Sunday, May 19, 2019

Asylum Seekers in Maine to Get Homes Through Infinity Federal Credit...

BWW News Desk
December 05, 2018

Infinity Federal Credit Union (FCU) and ProsperityME are collaborating to give asylum seekers no-interest loans to help them get into their first apartments.

The loans are for rental security deposits, which can be hard for asylum seekers to pay because they lack the money and the documentation to get funding despite being legally qualified.

Since a pilot of the program began early this year, there have been 11 asylum seekers placed in apartments with a few more in the pipeline. Infinity FCU has pledged a rolling $100,000 for the on-going administration of the program, guaranteed by a fund from ProsperityME.

“We are excited to partner with ProsperityME and assist people new to Maine get on their feet and off to a good start,” said President and CEO of Infinity FCU Elizabeth Hayes, who explained that many asylum seekers are well-educated and had careers in their home countries.

Screening for the program begins with an eligibility interview at ProsperityME.

Those accepted are assigned a coach and referred to Infinity FCU for funding. In order to receive funding, they must meet Infinity FCU membership qualifications available at

As part of that criteria, participants must have no credit established in the U.S. and have been working for less than a month.

Participants have up to 10 months, or until they gain employment, to start repaying the interest-free loan and receive training in financial literacy, as well as coaching on how to be good tenants. The repayment period is 12 months and the average loan amount is $1,000, with a cap of $1,500.

Asylum seekers who have a credit history, or who have had a job for more than a month, can apply for a security deposit loan through Infinity FCU but they don’t qualify for the interest-free loan program.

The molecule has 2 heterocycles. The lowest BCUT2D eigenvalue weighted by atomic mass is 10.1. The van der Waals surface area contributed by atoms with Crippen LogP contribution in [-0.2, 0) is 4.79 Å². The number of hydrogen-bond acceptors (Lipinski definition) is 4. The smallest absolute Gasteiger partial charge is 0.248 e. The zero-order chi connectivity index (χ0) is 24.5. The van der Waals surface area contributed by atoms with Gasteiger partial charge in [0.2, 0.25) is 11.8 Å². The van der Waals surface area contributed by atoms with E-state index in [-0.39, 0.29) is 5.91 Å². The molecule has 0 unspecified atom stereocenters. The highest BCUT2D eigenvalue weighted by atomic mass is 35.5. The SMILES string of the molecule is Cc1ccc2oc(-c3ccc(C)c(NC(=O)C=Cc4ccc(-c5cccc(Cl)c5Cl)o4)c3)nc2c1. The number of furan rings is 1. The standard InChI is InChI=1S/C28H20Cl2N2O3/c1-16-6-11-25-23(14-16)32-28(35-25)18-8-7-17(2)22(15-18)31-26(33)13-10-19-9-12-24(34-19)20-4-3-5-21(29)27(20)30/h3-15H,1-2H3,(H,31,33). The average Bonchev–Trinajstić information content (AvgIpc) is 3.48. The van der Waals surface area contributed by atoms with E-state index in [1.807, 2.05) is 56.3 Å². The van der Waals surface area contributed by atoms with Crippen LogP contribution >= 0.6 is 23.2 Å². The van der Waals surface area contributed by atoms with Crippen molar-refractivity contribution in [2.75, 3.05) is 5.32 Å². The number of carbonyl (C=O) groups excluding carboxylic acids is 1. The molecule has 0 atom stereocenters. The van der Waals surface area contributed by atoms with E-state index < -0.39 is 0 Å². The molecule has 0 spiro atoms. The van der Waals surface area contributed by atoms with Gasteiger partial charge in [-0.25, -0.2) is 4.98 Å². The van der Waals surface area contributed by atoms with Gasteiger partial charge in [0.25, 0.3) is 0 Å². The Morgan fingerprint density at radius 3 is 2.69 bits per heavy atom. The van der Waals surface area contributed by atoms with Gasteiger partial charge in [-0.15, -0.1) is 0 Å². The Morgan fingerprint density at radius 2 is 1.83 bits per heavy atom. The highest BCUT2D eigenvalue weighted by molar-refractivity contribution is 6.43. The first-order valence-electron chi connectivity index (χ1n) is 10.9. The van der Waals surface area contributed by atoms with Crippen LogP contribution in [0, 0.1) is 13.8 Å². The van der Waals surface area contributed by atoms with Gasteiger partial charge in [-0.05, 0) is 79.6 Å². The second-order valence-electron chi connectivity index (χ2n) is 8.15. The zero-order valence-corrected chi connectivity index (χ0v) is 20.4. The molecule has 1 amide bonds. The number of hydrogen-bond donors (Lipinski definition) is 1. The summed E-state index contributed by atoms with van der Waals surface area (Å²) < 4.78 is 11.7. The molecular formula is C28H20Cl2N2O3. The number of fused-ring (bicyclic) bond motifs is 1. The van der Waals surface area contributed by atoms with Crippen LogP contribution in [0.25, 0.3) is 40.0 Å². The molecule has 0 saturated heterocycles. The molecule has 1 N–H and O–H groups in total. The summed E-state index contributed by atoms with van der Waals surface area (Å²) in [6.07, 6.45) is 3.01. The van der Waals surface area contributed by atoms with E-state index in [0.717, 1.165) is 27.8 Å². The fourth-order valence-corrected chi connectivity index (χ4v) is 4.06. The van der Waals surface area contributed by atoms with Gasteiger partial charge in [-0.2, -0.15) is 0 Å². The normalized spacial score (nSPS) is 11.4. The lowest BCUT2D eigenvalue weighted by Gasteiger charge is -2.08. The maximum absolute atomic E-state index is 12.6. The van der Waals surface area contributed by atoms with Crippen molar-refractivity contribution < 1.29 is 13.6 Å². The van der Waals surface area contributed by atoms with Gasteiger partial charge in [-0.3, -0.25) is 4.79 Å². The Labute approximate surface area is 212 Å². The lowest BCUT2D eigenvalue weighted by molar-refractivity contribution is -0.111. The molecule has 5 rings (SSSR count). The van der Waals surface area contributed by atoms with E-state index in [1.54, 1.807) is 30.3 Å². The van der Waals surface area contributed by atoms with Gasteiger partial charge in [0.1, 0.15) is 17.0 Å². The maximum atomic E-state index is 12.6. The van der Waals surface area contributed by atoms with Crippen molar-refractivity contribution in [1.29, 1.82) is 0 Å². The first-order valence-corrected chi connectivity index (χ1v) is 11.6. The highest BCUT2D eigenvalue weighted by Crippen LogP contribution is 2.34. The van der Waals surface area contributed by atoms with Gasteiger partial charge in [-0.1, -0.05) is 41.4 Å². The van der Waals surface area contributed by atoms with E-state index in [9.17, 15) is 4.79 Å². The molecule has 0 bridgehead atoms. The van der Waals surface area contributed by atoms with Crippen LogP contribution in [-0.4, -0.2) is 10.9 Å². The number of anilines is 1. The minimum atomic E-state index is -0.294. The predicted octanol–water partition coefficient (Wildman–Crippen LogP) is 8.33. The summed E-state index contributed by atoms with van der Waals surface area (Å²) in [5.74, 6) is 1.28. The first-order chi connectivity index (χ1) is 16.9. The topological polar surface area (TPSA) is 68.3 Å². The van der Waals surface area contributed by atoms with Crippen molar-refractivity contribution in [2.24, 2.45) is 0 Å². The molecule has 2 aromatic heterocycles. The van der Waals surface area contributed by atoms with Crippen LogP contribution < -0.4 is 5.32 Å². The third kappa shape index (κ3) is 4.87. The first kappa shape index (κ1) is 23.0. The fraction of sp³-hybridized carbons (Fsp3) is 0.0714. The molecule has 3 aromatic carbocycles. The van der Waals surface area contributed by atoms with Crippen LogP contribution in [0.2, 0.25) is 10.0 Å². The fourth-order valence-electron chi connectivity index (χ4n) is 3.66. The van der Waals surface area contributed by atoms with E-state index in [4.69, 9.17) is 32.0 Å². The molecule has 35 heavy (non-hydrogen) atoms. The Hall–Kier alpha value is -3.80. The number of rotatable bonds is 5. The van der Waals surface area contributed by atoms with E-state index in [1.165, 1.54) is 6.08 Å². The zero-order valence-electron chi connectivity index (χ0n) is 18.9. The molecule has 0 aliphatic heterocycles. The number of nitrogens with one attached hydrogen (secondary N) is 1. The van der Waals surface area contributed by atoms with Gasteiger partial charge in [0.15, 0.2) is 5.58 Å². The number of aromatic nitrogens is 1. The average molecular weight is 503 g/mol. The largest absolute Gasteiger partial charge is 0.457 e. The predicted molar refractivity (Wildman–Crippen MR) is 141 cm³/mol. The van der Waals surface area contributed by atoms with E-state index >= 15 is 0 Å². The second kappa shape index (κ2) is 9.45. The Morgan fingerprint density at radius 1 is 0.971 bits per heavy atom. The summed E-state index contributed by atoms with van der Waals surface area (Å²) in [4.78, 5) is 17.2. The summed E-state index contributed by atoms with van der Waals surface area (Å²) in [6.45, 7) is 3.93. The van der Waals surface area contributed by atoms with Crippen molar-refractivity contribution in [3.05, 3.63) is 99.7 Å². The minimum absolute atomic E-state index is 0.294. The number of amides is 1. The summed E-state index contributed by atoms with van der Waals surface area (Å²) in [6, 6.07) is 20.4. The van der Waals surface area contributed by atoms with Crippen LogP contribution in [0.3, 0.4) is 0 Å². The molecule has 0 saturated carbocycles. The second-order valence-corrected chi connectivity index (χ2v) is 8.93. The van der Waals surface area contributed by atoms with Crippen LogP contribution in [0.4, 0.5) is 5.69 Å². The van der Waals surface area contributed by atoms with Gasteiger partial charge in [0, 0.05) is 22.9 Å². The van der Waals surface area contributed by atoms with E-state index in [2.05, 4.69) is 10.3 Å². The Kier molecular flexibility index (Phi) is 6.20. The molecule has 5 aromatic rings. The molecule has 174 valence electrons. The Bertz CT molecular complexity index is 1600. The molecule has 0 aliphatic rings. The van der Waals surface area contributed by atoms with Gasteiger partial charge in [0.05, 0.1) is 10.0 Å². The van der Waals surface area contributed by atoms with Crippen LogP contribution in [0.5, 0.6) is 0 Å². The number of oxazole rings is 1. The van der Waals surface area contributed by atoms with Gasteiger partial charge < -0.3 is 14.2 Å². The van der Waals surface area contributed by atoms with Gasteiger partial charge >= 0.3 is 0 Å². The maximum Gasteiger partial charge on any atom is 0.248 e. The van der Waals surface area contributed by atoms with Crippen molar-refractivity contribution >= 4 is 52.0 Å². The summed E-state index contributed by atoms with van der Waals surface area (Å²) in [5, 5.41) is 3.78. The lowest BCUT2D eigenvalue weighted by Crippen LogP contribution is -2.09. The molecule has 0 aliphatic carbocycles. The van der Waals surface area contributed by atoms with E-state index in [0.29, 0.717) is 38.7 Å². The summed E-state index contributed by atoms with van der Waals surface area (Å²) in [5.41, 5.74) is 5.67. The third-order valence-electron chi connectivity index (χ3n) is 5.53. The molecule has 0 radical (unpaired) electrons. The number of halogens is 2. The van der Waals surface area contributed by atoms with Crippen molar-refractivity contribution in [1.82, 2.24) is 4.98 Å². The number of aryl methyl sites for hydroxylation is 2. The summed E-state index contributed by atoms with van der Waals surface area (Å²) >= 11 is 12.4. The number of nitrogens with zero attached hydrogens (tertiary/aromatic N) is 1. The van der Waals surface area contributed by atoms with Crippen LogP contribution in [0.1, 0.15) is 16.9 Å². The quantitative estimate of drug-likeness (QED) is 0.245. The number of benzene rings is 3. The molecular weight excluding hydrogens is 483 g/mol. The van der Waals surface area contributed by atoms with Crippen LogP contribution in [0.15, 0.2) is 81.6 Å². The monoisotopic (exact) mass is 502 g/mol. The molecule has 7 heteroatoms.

According to Catholic Charities, refugees in Maine come from 30 countries.

Asylum seekers are similar to refugees in that they are seeking protection from their home country. They are different in that they are not being resettled by the U.S. government and, while they qualify for government assistance, they get less of it than refugees.

“I was a business woman for 15 years before I came to the U.S.,” says Claudine Mukarurangwa, a native of Rwanda and one of program’s first participants who now lives in Westbrook. “When I came here, I wanted to resume the life I had. As a Christian, I prayed for God to put me in touch with people who could guide me.”

She says her prayers were answered by Infinity FCU and ProsperityME, and that she promotes the loan program at every opportunity.

“It’s not about charity,” says founder and executive director of ProsperityME, Claude Rwaganje. “It’s about relationships. It’s about the long-term support and mutual benefit.”

In a few years, Rwaganje hopes to expand offerings through ProsperityME and Infinity FCU.

According to Hayes, Infinity FCU has developed customized products for students, young people, families, small businesses and other underserved groups.

“Infinity FCU’s vision is to do banking differently to put you a step ahead in life. We take this seriously and our partnership with ProsperityME enables us to put our vision into action with people who may not get help elsewhere,” she said.


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